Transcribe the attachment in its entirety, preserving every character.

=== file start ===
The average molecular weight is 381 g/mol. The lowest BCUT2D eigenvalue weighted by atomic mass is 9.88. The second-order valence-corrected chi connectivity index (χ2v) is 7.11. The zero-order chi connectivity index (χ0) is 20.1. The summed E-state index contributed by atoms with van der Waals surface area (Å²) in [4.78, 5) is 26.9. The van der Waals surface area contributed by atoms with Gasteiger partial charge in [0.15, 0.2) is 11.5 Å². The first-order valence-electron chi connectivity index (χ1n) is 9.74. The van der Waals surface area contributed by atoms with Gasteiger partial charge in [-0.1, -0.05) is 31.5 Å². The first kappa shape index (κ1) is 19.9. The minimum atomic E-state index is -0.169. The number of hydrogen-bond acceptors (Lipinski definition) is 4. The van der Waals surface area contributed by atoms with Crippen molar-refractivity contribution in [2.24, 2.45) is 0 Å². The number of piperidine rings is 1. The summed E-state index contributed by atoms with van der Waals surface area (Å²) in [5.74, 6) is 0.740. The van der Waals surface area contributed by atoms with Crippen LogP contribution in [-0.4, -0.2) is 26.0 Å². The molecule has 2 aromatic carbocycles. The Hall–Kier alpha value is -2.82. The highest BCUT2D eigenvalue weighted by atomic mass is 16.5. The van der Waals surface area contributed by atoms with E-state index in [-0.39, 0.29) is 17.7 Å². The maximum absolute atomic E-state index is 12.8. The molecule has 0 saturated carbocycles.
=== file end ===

The average molecular weight is 381 g/mol. The lowest BCUT2D eigenvalue weighted by atomic mass is 9.88. The second-order valence-corrected chi connectivity index (χ2v) is 7.11. The zero-order chi connectivity index (χ0) is 20.1. The summed E-state index contributed by atoms with van der Waals surface area (Å²) in [4.78, 5) is 26.9. The van der Waals surface area contributed by atoms with Gasteiger partial charge in [0.15, 0.2) is 11.5 Å². The first-order valence-electron chi connectivity index (χ1n) is 9.74. The van der Waals surface area contributed by atoms with Gasteiger partial charge in [-0.1, -0.05) is 31.5 Å². The first kappa shape index (κ1) is 19.9. The minimum atomic E-state index is -0.169. The number of hydrogen-bond acceptors (Lipinski definition) is 4. The van der Waals surface area contributed by atoms with Crippen molar-refractivity contribution in [2.24, 2.45) is 0 Å². The number of piperidine rings is 1. The summed E-state index contributed by atoms with van der Waals surface area (Å²) in [5.74, 6) is 0.740. The van der Waals surface area contributed by atoms with Crippen LogP contribution in [-0.4, -0.2) is 26.0 Å². The molecule has 2 aromatic carbocycles. The Hall–Kier alpha value is -2.82. The highest BCUT2D eigenvalue weighted by atomic mass is 16.5. The van der Waals surface area contributed by atoms with E-state index in [-0.39, 0.29) is 17.7 Å². The maximum absolute atomic E-state index is 12.8. The molecule has 0 saturated carbocycles.